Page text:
45 question

Discussion in 'Reloading' started by AllFowledup2, Jul 12, 2019.

  1. AllFowledup2

    AllFowledup2

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    20190712_110932.jpg
    First time reloading pistol rounds. Notice the 185 Hornady XTP in the neck of the case, several have bulges where the round is.
    These have been crimped.
    Not sure why the case bulged like that. Any help on this? Have not fired one due to rupture or extraction/loading issues.
    Cases are once fired American Ammunition.
     

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  2. Jiw275

    Jiw275

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    A slight bulge is normal. Have you case gauged the cartridge? If you don’ have a case gauge, you can use the barrel for the check. Called the plunk test.

    It is hard to tell how much you crimped the round. 45ACP has a slight taper crimp.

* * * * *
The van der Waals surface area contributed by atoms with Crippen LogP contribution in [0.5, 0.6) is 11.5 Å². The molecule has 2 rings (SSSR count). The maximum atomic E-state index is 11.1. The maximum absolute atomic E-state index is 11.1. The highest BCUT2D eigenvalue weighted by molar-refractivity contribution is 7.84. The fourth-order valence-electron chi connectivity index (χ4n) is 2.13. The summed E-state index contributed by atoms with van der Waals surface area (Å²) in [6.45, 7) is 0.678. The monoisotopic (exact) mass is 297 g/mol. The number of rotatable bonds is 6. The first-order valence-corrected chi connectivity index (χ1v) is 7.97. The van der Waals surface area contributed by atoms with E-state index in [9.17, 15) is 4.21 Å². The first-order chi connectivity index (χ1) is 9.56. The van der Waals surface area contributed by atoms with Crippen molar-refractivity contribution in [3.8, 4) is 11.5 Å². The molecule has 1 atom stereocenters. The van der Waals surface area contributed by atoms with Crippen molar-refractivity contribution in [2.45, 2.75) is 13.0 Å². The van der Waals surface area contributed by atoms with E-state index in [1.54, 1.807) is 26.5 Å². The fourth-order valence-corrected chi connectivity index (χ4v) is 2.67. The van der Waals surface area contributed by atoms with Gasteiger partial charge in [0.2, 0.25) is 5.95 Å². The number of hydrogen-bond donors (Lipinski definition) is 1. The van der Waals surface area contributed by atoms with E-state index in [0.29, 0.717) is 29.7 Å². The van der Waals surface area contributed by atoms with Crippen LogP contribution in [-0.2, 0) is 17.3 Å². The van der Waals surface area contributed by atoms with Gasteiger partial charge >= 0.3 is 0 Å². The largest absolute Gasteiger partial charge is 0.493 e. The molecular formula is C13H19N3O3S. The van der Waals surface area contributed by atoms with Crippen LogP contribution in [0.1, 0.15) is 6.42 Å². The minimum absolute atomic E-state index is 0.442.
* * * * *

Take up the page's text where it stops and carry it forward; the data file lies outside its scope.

Good luck and be safe.
     
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  3. jd4223

    jd4223

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    Quit trying to cut corners(being cheap),buy brand new brass for reloading a high caliber round(,45) Is that American Eagle Ammo? If so,that's about the cheapest ammo on the market. Why do you think it's so cheap? Then add to the fact it's already been fired. Nothing against American Eagle Ammo for just everyday target shooting,but as far as reloading once shot...spend the extra cents for clean brass,especially in the higher calibers. If it's not American Eagle ammo,I would still buy new brass or lower the charge in the reload...just my 2 cents.